I have been trying to finish this book before the movie comes out, on Feb. 7, which I can’t wait to see. I thought I would post about it now in case anyone who is a fast reader is so inclined to do the same!
This amazing book chronicles the lives of the heroes of World War II whose mission it was to preserve the art and cultural heritage of Europe. Many in the academic art and museum community had caught wind of Hitlers grand plan to pillage many of the museums and historical sites throughout the European continent. Being rejected after applying to the art academy in Vienna by a panel of art experts he believed to be Jewish always had a devastating effect on him. When he came into power he had grand visions of being Emperor of Europe making Berlin his Rome and his home town of Linz Austria his Florence. His dream was to create a monumental art complex along the river in Linz. This development would include a giant mausoleum to house his tomb, symphony halls, opera houses, libraries and cinemas, and above all an art museum. All to vindicate his rejection to art school. The architectural renderings alone were 20 feet long and the model for this grand plan took up an entire room. With all of this in the works, the plan was set forth during the war, to amass the largest art collection in the world to fill his museum.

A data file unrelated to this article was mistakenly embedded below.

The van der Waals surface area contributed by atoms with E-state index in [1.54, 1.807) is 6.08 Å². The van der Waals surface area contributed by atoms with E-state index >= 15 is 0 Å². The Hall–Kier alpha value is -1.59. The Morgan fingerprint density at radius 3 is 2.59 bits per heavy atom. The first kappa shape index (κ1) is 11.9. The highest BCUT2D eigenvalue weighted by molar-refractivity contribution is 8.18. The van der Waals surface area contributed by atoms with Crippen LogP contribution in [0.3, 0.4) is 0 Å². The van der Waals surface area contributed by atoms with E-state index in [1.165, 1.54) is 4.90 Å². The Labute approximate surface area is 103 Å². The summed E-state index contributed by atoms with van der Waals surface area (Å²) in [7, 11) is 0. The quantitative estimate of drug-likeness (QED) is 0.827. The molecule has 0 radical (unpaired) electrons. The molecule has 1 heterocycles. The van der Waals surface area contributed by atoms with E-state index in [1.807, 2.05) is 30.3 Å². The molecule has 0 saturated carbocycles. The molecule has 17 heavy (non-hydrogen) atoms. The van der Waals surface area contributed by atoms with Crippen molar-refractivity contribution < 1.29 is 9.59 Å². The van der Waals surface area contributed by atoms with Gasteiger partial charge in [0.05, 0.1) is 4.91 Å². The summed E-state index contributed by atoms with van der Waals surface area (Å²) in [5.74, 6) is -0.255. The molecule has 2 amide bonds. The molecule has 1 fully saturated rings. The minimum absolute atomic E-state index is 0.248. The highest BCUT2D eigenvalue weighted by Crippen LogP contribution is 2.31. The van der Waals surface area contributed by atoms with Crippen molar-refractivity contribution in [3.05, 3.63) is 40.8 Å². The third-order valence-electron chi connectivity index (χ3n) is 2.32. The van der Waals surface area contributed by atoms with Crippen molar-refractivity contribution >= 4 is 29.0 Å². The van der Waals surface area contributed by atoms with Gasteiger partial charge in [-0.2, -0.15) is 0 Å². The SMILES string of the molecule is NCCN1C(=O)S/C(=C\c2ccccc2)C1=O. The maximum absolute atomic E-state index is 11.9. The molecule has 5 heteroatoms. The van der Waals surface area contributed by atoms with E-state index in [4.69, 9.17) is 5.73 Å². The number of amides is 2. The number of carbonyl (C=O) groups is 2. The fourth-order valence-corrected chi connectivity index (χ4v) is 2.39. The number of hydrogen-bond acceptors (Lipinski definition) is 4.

As early as 1941 in the United States directors of all the major museums were meeting to contemplate if they needed to protect treasures here at home and the logistics of doing so. They were concerned about attacks on American soil and the Nazis robbing museums across the country. Thus a division of the Army was established, small that it was, to protect historical and culturally relevant sites from being bombed, salvaging anything they could from those that were, and going on the biggest treasure hunt in history to find works that the Nazi’s had already hidden.
This book is just another reminder of the heroic efforts of the brave men and women who fought for the freedoms for humanity and to preserve it’s cultural legacy.